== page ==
UNDER RULES governing the conduct of war, health-care professionals are supposed to be exempt from attack. But in Kosovo, Serbs are seeking out doctors and shooting them.
TETOVE, Macedonia - Vesel Elezi lost his medical clinic and his patients when Yugoslav security troops roamed through the Kosovo city of Urosevac on April 4 and ordered residents to leave. He sought refuge in Lamaj, a remote hillside village.
Masked troops found him there a week ago, as they went door to door to drive away any residents still in south-central Kosovo, according to refugees who were there. A neighbor hiding 30 yards away said that when the troops confronted him, Elezi pleaded for his life, saying, "I'm a doctor. I'm a health worker." One of the soldiers replied, "You are exactly the person I am looking for," and Elezi was shot.
What Geneva Conventions say
Under the 1949 Geneva Conventions governing the conduct of war, doctors and other health-care professionals are supposed to be exempt from deliberate hindrance or attack. But in Kosovo, refugees say Yugoslav troops are targeting not only ethnic Albanian doctors but also their facilities, leaving virtually the entire remaining population without access to medical treatment.
The security forces apparently want to rid Kosovo of medical workers who might provide care to ethnic Albanian guerrilla fighters, according to humanitarian aid workers and refugees. The government also wants to make life in the province as difficult as
possible to encourage ethnic Albanians to leave.
Details of what has happened recently to medical-care facilities in Kosovo are difficult to verify, because no foreigners have been allowed free access there for weeks. But the accounts of refugees paint a uniformly grim picture of declining health among ethnic Albanians.
Since NATO airstrikes began March 24, soldiers have attacked and destroyed more than 90 community-based health-care clinics run by the Mother Teresa Society, according to officials of the organization who have fled here. Before the onset of ethnic violence in 1998, the clinics served about 2,000 patients a day.
"It is a catastrophe," said Isuf Dedushaj, president of the Kosovo Red Cross, an ethnic Albanian organization. With a serious food shortage and many people forced to live outside after being expelled from their homes, the lack of drugs or treatment means "there are big chances for epidemics to spread and Kosovo to be turned into a massive grave."
Virtually all of the ethnic Albanian patients at the public hospital in Pristina - including those with chronic diseases, and infectious ones such as tuberculosis - have been expelled in recent weeks by the Serbian hospital administrators and by government troops, according to several former patients who have fled to Macedonia.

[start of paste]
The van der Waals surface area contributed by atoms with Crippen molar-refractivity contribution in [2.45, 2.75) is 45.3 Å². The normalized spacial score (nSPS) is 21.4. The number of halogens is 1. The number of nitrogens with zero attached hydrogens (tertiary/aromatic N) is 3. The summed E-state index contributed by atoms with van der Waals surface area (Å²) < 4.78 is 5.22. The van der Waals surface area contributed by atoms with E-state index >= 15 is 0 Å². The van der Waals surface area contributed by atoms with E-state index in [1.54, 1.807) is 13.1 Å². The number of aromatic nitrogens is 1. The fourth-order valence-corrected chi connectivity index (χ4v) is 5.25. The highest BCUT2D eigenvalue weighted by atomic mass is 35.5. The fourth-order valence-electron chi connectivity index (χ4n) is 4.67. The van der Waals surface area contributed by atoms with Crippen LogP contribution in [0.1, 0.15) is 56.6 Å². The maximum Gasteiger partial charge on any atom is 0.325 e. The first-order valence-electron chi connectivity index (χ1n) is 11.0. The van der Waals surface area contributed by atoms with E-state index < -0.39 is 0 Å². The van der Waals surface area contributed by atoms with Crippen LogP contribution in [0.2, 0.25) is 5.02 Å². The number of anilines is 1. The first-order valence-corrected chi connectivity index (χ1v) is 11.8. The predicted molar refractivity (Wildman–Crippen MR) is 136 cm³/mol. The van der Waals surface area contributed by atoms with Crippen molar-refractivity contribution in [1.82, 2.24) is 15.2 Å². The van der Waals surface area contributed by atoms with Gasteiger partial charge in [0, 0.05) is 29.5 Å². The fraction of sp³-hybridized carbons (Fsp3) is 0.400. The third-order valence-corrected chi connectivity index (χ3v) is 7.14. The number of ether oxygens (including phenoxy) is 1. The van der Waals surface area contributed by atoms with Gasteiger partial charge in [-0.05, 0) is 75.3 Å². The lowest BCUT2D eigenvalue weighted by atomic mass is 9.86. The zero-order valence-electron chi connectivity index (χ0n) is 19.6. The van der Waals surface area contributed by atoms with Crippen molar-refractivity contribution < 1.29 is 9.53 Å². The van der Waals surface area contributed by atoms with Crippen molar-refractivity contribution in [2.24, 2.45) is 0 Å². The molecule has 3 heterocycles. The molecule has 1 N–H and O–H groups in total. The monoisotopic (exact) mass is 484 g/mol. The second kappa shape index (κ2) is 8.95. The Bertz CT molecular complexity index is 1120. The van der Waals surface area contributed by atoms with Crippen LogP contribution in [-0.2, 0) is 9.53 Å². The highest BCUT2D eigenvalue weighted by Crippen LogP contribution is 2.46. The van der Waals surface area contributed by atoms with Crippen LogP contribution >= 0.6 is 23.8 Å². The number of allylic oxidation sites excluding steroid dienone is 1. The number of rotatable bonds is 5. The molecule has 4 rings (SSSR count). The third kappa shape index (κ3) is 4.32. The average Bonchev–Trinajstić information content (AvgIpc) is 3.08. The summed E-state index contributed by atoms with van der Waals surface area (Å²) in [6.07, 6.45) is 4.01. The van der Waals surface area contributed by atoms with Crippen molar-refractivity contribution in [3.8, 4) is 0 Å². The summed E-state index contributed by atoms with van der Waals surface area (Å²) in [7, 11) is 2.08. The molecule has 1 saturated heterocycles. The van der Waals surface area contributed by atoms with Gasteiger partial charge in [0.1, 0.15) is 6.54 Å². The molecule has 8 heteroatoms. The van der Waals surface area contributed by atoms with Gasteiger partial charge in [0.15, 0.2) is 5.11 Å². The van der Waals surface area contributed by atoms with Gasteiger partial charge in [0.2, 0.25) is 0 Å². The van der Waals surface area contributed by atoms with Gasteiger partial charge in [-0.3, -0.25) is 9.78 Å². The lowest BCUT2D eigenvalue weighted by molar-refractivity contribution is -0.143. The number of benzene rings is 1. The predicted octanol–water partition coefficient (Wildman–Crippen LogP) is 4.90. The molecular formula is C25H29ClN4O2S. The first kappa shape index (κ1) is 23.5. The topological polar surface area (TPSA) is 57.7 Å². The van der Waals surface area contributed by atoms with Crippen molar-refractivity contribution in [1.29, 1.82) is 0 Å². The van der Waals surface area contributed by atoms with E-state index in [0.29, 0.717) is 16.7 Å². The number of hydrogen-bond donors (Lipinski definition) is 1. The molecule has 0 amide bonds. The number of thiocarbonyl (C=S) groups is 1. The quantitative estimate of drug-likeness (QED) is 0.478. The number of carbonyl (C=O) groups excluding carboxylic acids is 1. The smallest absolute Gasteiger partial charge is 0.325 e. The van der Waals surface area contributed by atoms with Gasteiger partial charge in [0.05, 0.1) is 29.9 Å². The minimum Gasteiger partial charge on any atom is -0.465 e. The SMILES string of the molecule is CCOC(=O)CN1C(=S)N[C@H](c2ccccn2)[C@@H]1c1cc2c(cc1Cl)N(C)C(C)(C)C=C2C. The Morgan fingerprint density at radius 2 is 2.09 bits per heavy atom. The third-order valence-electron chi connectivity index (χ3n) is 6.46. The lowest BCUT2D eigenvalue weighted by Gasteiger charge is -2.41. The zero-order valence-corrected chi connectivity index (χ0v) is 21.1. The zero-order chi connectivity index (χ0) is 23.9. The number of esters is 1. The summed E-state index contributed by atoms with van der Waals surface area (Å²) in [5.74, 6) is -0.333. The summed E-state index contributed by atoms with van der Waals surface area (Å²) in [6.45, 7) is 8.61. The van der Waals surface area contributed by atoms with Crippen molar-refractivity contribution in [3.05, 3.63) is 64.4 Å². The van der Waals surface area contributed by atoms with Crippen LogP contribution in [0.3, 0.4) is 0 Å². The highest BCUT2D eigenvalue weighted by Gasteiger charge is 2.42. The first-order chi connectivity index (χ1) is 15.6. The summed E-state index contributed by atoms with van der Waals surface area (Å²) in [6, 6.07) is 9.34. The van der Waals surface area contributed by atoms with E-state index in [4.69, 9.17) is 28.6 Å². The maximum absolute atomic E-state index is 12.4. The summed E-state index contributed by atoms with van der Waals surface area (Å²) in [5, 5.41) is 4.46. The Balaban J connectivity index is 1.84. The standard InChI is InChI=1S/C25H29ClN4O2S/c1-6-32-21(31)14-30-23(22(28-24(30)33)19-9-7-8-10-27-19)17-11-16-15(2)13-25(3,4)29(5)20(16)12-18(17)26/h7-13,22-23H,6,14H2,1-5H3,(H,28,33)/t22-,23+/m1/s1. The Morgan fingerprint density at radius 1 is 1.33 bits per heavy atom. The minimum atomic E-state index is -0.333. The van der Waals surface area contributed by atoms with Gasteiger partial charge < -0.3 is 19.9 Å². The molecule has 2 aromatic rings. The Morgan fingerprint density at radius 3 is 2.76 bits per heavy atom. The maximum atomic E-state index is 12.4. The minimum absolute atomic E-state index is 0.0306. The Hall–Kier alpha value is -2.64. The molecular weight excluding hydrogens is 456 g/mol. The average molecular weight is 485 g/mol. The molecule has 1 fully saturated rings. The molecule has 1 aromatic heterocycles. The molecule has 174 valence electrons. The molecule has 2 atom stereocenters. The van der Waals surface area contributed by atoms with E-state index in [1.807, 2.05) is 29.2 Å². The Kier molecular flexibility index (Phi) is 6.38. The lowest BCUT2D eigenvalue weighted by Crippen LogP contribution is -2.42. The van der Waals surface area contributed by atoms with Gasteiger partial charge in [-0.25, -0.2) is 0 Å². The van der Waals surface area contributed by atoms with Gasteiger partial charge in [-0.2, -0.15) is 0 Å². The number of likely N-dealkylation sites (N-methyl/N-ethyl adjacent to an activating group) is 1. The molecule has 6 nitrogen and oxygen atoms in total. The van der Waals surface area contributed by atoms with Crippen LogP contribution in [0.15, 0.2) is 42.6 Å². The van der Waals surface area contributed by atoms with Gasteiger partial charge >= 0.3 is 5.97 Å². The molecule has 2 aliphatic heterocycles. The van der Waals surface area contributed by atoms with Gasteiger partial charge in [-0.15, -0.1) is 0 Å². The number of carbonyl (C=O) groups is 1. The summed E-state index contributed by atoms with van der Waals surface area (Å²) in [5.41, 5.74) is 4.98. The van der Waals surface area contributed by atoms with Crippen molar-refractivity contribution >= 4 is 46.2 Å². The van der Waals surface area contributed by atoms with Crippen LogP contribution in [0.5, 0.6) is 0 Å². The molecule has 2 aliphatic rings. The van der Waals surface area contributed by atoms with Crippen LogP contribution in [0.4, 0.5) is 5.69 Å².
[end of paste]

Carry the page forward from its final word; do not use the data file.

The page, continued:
Artillery moved to hospital
At the same time, the refugees said, the Yugoslav military has moved artillery, radar, some tanks and other armored vehicles onto the hospital grounds. This would constitute a violation of the Geneva Conventions upholding the principle of medical neutrality, said Sheri Fink, a doctor who works for the Boston-based Physicians for Human Rights and has been interviewing refugees.
Even before the Yugoslav government began an all-out war on March 20 against members of the separatist Kosovo Liberation Army, security forces had targeted ethnic Albanian health-care workers on the grounds that they must have been helping the rebels, said officials with the Mother Teresa Society and the Kosovo Red Cross.
Since last summer, 10 workers from the Mother Teresa Society have been killed, six have been permanently disabled by gunshots and one is missing.
Harassment since '89
Medical care in Kosovo has suffered since 1989 as a result of ethnic tensions, when Yugoslav President Slobodan Milosevic - then the president of Serbia - ordered thousands of ethnic Albanian professionals fired from their jobs and replaced by Serbs. The number of state-run medical institutions in Kosovo was cut by three-quarters, leaving most ethnic Albanians to rely on a rudimentary health-care system staffed by physicians in private clinics that lacked access to good equipment or modern medical texts.
After the purge, rare diseases such as neonatal tetanus, abdominal typhus, polio and hepatitis began to crop up in Kosovo, and more than 170 epidemics occurred from 1990 to '98, said Dedushaj, who is an epidemiologist. During widespread fighting last year, 17 small hospitals and 28 outpatient clinics were destroyed. At public institutions, ethnic Albanians had to pay in cash for medications, while Serbian patients received theirs at state expense.
As tensions rose in early February, when NATO threatened airstrikes to compel peace negotiations in France, ethnic Albanian physicians in the surgical, ophthalmological and gynecological clinics were fired.
"It is a disaster," surgeon Blerim Feka said.